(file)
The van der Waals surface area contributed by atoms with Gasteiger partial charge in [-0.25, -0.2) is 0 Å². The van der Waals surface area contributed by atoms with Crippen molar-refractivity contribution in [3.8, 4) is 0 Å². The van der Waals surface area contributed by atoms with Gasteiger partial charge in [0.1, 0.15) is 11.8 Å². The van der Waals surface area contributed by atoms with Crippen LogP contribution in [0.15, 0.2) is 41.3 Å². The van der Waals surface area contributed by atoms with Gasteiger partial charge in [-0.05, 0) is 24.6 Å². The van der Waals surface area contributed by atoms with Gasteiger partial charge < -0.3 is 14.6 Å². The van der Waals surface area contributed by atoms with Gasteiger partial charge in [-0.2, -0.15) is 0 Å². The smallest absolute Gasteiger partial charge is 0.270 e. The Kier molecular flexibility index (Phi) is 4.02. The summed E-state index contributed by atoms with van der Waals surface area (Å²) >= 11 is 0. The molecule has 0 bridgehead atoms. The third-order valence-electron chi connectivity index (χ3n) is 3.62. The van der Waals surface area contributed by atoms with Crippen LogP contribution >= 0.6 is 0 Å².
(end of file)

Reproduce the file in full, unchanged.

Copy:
The van der Waals surface area contributed by atoms with Gasteiger partial charge in [-0.25, -0.2) is 0 Å². The van der Waals surface area contributed by atoms with Crippen molar-refractivity contribution in [3.8, 4) is 0 Å². The van der Waals surface area contributed by atoms with Gasteiger partial charge in [0.1, 0.15) is 11.8 Å². The van der Waals surface area contributed by atoms with Crippen LogP contribution in [0.15, 0.2) is 41.3 Å². The van der Waals surface area contributed by atoms with Gasteiger partial charge in [-0.05, 0) is 24.6 Å². The van der Waals surface area contributed by atoms with Gasteiger partial charge < -0.3 is 14.6 Å². The van der Waals surface area contributed by atoms with Gasteiger partial charge in [-0.2, -0.15) is 0 Å². The smallest absolute Gasteiger partial charge is 0.270 e. The Kier molecular flexibility index (Phi) is 4.02. The summed E-state index contributed by atoms with van der Waals surface area (Å²) >= 11 is 0. The molecule has 0 bridgehead atoms. The third-order valence-electron chi connectivity index (χ3n) is 3.62. The van der Waals surface area contributed by atoms with Crippen LogP contribution >= 0.6 is 0 Å².